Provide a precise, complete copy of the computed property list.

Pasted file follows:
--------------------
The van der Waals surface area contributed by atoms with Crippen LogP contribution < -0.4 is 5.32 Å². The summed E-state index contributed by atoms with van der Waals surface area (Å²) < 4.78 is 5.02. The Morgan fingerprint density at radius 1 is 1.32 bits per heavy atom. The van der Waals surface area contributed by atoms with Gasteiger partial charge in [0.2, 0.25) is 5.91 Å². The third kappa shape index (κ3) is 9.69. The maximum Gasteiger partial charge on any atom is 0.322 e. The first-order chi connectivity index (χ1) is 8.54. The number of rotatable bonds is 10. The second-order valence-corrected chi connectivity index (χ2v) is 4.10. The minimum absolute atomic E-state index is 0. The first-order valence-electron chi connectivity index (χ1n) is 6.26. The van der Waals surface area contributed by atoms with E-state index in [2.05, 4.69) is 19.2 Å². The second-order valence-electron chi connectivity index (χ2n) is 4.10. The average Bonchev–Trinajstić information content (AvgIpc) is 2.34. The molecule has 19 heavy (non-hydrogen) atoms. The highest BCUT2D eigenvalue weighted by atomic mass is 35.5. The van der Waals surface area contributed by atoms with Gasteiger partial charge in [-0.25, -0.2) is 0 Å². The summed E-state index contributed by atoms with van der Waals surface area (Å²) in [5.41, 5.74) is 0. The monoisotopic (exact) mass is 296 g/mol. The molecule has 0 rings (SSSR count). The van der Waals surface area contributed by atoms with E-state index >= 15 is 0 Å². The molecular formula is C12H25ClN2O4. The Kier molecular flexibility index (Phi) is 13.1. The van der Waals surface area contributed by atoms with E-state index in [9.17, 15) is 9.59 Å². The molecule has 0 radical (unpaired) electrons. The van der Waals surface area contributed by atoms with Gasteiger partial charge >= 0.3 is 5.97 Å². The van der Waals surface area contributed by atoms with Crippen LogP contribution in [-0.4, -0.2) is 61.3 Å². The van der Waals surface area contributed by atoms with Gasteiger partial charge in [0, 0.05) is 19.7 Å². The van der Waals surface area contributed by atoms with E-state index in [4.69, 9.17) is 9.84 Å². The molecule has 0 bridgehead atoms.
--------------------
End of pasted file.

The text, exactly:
The van der Waals surface area contributed by atoms with Crippen LogP contribution < -0.4 is 5.32 Å². The summed E-state index contributed by atoms with van der Waals surface area (Å²) < 4.78 is 5.02. The Morgan fingerprint density at radius 1 is 1.32 bits per heavy atom. The van der Waals surface area contributed by atoms with Gasteiger partial charge in [0.2, 0.25) is 5.91 Å². The third kappa shape index (κ3) is 9.69. The maximum Gasteiger partial charge on any atom is 0.322 e. The first-order chi connectivity index (χ1) is 8.54. The number of rotatable bonds is 10. The second-order valence-corrected chi connectivity index (χ2v) is 4.10. The minimum absolute atomic E-state index is 0. The first-order valence-electron chi connectivity index (χ1n) is 6.26. The van der Waals surface area contributed by atoms with E-state index in [2.05, 4.69) is 19.2 Å². The second-order valence-electron chi connectivity index (χ2n) is 4.10. The average Bonchev–Trinajstić information content (AvgIpc) is 2.34. The molecule has 19 heavy (non-hydrogen) atoms. The highest BCUT2D eigenvalue weighted by atomic mass is 35.5. The van der Waals surface area contributed by atoms with Gasteiger partial charge in [-0.25, -0.2) is 0 Å². The summed E-state index contributed by atoms with van der Waals surface area (Å²) in [5.41, 5.74) is 0. The monoisotopic (exact) mass is 296 g/mol. The molecule has 0 rings (SSSR count). The van der Waals surface area contributed by atoms with E-state index >= 15 is 0 Å². The molecular formula is C12H25ClN2O4. The Kier molecular flexibility index (Phi) is 13.1. The van der Waals surface area contributed by atoms with E-state index in [9.17, 15) is 9.59 Å². The molecule has 0 radical (unpaired) electrons. The van der Waals surface area contributed by atoms with Gasteiger partial charge >= 0.3 is 5.97 Å². The van der Waals surface area contributed by atoms with Crippen LogP contribution in [-0.4, -0.2) is 61.3 Å². The van der Waals surface area contributed by atoms with Gasteiger partial charge in [0, 0.05) is 19.7 Å². The van der Waals surface area contributed by atoms with E-state index in [4.69, 9.17) is 9.84 Å². The molecule has 0 bridgehead atoms.